Meet Balvina Akullu
Akecha B village was not an easy place to reach. The only road was more of a footpath than an actual road, so the village was fairly isolated. It was in this village that we met a grandmother named Balvina Akullu. Balvina is a proud woman who loves her children and her 10 grandchildren. Her face lights up with a radiant smile when she talks about them. But Balvina’s life has been far from easy. She has lived in this village her whole life and was here the day the village was attacked by the LRA terror group. Balvina’s husband was killed and her arm was badly injured, she also sustained a head injury. She was in the hospital for two months but was unable to regain full use of her hand, making it difficult to lift heavy objects.
A full container of water weighs approximately 40 lbs, so fetching drinking water became a major problem for this kindly grandmother. “Every day I had to ask for help and soon I had asked everyone in the village. The always brought me water, but the only safe water source was far away, so sometimes my neighbors would bring me clean water but often they would just bring any water they could find.” Balvina often found herself being forced to drink and cook with dirty water that would make her sick. “It was awful, I felt like I was a burden to everyone from the village. I knew I was asking a lot but I needed the water to survive.”
Drilling a well for Akecha B Village
When Drop in the Bucket came to Akecha B village to look into drilling a well, the buzz around the village was electric but nobody was more overjoyed than Balvina. “The clean water restored my dignity. My neighbors are happy to visit me now and when they come, they always bring me water. The well is close to my home, so now I never have to ask, they just bring it. I now I have all the water I need and it is always clean water.” Balvina wanted to be part of the water committee that manages the well, but unfortunately, she still suffers from memory loss from the attack.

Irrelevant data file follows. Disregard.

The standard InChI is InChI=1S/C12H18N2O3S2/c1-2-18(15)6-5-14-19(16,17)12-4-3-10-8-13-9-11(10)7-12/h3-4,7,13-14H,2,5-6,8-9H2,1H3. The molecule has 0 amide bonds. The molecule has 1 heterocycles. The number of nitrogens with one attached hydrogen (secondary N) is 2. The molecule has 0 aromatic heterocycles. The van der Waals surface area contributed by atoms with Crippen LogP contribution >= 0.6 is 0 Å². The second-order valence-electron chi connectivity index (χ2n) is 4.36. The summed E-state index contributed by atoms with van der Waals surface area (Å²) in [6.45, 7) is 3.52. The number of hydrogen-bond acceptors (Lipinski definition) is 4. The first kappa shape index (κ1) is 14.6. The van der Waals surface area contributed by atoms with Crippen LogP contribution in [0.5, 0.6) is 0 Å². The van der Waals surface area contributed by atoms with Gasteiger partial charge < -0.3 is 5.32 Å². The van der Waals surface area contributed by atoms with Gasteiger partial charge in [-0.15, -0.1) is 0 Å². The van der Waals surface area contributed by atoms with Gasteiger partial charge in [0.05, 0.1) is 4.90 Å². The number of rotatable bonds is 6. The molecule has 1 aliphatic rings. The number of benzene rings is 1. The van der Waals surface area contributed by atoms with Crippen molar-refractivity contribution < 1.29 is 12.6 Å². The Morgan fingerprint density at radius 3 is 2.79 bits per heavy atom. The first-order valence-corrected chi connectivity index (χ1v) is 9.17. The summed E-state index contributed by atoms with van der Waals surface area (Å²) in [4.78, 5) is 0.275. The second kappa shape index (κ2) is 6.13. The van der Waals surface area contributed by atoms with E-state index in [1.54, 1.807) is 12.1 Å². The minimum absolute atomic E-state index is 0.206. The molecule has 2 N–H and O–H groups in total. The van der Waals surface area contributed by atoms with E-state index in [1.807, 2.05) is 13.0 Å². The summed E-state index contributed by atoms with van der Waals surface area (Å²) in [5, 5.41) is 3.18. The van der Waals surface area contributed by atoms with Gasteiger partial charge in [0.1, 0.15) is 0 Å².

“They remember what life is like without a well and they do not want to go back.”
Nyeko Soloman is responsible for the security of the new well. He shakes he head when he thinks back to the old water source that the village used. “It was a long walk to get to the nearest well, so we dug a hole where we knew there was a natural spring. This water was used by the community, but also by livestock, so it was very contaminated. This new well has changed our whole village”. Nyeko takes his job seriously, he is proud of the fact that the well is always swept clean and that people line up their containers neatly and always keep them clean. He smiles when he points out how gentle everyone is when using the hand pump. “They remember what life is like without a well and they do not want to go back.”